Have you ever noticed how a certain purity of essence can pour from one human being to another? Often the speaker of truth is not even aware of their influence, the happy power of their purpose.
D’s life opened out with confidences placed in him by a mover and shaker whose leadership we both revere. Once in conversation about his long marriage, he deferred to his wife. “I have been married to 6 different women, and I loved every one of them.” Tears welled. He beamed.
I’ve thought about that kind of love ever since. Author Gary Zukav is a transformative thinker who writes about the future of marriage and the way it will evolve. He talks about the manner in which two people can come to seek common purpose and use all their experiences for spiritual growth.
You have seen these people in action; I questioned the process, but now am beginning to see the evidence of highly functioning partnerships everyday. This is the pair that uses their emotions for guidance as they learn to create constructive consequences instead of painful and unhealthy ones.
Even so to stay awake to what is happening with the one you live with is a challenging trip. Our friend is a study in the art of a tamer ego because it’s clear that watching his partner evolve is his greatest joy and privilege.
As D and I are about to visit our 42th Valentine’s Day, I say touche to the affection and wisdom that allowed our leader/teacher/friend such generosity of thought. Growing old together is no joke, though the light weight I was at the beginning may have insisted on its creme puffery.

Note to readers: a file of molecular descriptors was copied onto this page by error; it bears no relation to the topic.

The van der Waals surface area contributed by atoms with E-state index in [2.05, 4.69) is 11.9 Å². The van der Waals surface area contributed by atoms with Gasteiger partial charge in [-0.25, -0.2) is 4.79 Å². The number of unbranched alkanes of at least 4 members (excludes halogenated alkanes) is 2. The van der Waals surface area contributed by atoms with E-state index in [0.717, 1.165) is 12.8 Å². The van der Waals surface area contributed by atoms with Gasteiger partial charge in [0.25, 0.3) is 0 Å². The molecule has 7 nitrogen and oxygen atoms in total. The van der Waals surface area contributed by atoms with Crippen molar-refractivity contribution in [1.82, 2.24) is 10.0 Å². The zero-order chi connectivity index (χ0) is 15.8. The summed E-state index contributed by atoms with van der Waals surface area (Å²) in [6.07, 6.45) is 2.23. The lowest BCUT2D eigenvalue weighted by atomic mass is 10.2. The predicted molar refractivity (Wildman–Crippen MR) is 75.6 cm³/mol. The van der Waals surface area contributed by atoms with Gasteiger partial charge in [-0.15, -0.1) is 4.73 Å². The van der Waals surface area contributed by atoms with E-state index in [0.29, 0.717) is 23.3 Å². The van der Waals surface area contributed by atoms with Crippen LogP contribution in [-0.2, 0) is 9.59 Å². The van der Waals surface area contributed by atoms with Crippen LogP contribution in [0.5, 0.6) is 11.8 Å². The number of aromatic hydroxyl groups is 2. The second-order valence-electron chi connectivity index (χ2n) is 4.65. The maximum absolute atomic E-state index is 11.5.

We all are on better terms these days with the unexpected, those forks in the road streaming by fits of fate or by self creation. Even the newly committed can now appreciate this truth after the shenanigans of 2020.
The super sauce is what it has alway been: the courage to reveal evolving truths one to another. Dalton is a gifted listener and by his example I do my best to seek him as the example. Imagine that things could be as simple as that.
My friend Lissa Johns Noel has become an adept scribe over time. She is scribe in the sense that her essence compels her to take notes. She must have volumes of them. A library of events, conversations, best practices etc., all taken down in her own distinguishable hand.
She and her husband Randy devoted their couple-hood to valuing certain ideals together. They were a loving pair from the get-go – I know I was there. Just this month Lissa released a book she wrote called One Hundred I Wills after You Say I Do: A Guide to Help Your Marriage Grow. https://www.amazon.com/dp/B08VR9FFTZ
The simple and direct ideas for prospering as a pair was the aim. She has the ambition to make life better at home and abroad in this singular endeavor.
One of the many tips of 100 I Wills that quicken my heartbeat is Number 20. “I will respect my spouse’s growth as an individual” – She goes on to say, “It’s normal to grow and change as you go through different seasons in life.” This I believe gets to the heart of our best intentions.
Lissa and I know this in a broader context as we share a longtime sisterhood that after a time showed up with the physical loss of a dear friend who in her last year on earth put Seasons of Love written by Jonathan Larson and performed by the cast of Rent on repeat. These words linger in my catalog of humming:
In truths that she learned, or in times that he cried In bridges he burned, or the way that she died.
With all the life lessons and note taking, who else can we become but advocates for each other no matter what our assignments may be?
Happy week of love, y’all.